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    Protein and cell patterning in closed polymer channels by photoimmobilizing proteins on photografted poly(ethylene glycol) diacrylate. / Larsen, Esben Kjær Unmack; Mikkelsen, Morten Bo Lindholm; Larsen, Niels Bent.

    In: Biomicrofluidics, Vol. 8, No. 6, 2014, p. 064127.

    Research output: Contribution to journalJournal articleResearchpeer-review

    TY - JOUR

    T1 - Protein and cell patterning in closed polymer channels by photoimmobilizing proteins on photografted poly(ethylene glycol) diacrylate

    AU - Larsen, Esben Kjær Unmack

    AU - Mikkelsen, Morten Bo Lindholm

    AU - Larsen, Niels Bent

    N1 - © 2014 AIP Publishing LLC

    PY - 2014

    Y1 - 2014

    N2 - Definable surface chemistry is essential for many applications of microfluidic polymer systems. However, small cross-section channels with a high surface to volume ratio enhance passive adsorption of molecules that depletes active molecules in solution and contaminates the channel surface. Here, we present a one-step photochemical process to coat the inner surfaces of closed microfluidic channels with a nanometer thick layer of poly(ethylene glycol) (PEG), well known to strongly reduce non-specific adsorption, using only commercially available reagents in an aqueous environment. The coating consists of PEG diacrylate (PEGDA) covalently grafted to polymer surfaces via UV light activation of the water soluble photoinitiator benzoyl benzylamine, a benzophenone derivative. The PEGDA coating was shown to efficiently limit the adsorption of antibodies and other proteins to <5% of the adsorbed amount on uncoated polymer surfaces. The coating could also efficiently suppress the adhesion of mammalian cells as demonstrated using the HT-29 cancer cell line. In a subsequent equivalent process step, protein in aqueous solution could be anchored onto the PEGDA coating in spatially defined patterns with a resolution of <15 lm using an inverted microscope as a projection lithography system. Surface patterns of the cell binding protein fibronectin were photochemically defined inside a closed microfluidic device that was initially homogeneously coated by PEGDA. The resulting fibronectin patterns were shown to greatly improve cell adhesion compared to unexposed areas. This method opens for easy surface modification of closed microfluidic systems through combining a low protein binding PEG-based coating with spatially defined protein patterns of interest.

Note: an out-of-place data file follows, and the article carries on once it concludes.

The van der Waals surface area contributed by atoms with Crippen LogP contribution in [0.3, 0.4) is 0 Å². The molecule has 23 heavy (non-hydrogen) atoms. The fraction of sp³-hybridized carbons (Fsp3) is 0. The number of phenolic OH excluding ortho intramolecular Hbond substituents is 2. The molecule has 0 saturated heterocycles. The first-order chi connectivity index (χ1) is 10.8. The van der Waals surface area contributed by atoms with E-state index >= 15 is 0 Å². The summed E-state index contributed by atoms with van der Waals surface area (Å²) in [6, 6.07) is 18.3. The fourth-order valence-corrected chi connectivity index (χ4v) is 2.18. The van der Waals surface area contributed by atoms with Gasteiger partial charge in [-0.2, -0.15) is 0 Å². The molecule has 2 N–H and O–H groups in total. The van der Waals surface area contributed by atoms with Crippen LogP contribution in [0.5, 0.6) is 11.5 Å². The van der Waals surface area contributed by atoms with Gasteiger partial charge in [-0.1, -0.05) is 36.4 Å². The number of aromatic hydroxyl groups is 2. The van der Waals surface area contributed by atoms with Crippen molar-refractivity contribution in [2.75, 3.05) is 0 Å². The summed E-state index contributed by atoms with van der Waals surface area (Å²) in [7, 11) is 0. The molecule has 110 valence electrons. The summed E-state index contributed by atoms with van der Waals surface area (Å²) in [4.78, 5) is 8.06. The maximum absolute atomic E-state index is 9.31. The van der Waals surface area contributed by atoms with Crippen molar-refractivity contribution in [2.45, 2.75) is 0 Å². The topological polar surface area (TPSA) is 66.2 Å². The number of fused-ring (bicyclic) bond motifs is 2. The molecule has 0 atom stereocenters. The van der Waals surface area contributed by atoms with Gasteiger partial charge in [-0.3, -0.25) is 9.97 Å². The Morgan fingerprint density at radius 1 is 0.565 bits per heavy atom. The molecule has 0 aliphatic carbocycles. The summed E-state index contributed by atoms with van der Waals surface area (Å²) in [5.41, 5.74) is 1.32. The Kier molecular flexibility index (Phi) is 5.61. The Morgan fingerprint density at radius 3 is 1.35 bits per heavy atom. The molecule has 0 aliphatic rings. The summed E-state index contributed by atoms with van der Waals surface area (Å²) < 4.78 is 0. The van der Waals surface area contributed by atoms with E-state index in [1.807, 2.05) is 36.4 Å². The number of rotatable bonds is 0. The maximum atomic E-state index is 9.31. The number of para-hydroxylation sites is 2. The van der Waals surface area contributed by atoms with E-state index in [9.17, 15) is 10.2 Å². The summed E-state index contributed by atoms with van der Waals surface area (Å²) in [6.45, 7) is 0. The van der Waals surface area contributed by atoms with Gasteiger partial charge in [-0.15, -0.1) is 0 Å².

AB - Definable surface chemistry is essential for many applications of microfluidic polymer systems. However, small cross-section channels with a high surface to volume ratio enhance passive adsorption of molecules that depletes active molecules in solution and contaminates the channel surface. Here, we present a one-step photochemical process to coat the inner surfaces of closed microfluidic channels with a nanometer thick layer of poly(ethylene glycol) (PEG), well known to strongly reduce non-specific adsorption, using only commercially available reagents in an aqueous environment. The coating consists of PEG diacrylate (PEGDA) covalently grafted to polymer surfaces via UV light activation of the water soluble photoinitiator benzoyl benzylamine, a benzophenone derivative. The PEGDA coating was shown to efficiently limit the adsorption of antibodies and other proteins to <5% of the adsorbed amount on uncoated polymer surfaces. The coating could also efficiently suppress the adhesion of mammalian cells as demonstrated using the HT-29 cancer cell line. In a subsequent equivalent process step, protein in aqueous solution could be anchored onto the PEGDA coating in spatially defined patterns with a resolution of <15 lm using an inverted microscope as a projection lithography system. Surface patterns of the cell binding protein fibronectin were photochemically defined inside a closed microfluidic device that was initially homogeneously coated by PEGDA. The resulting fibronectin patterns were shown to greatly improve cell adhesion compared to unexposed areas. This method opens for easy surface modification of closed microfluidic systems through combining a low protein binding PEG-based coating with spatially defined protein patterns of interest.

    U2 - 10.1063/1.4905093

    DO - 10.1063/1.4905093

    M3 - Journal article

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    VL - 8

    SP - 064127

    JO - Biomicrofluidics

    JF - Biomicrofluidics

    SN - 1932-1058

    IS - 6

    ER -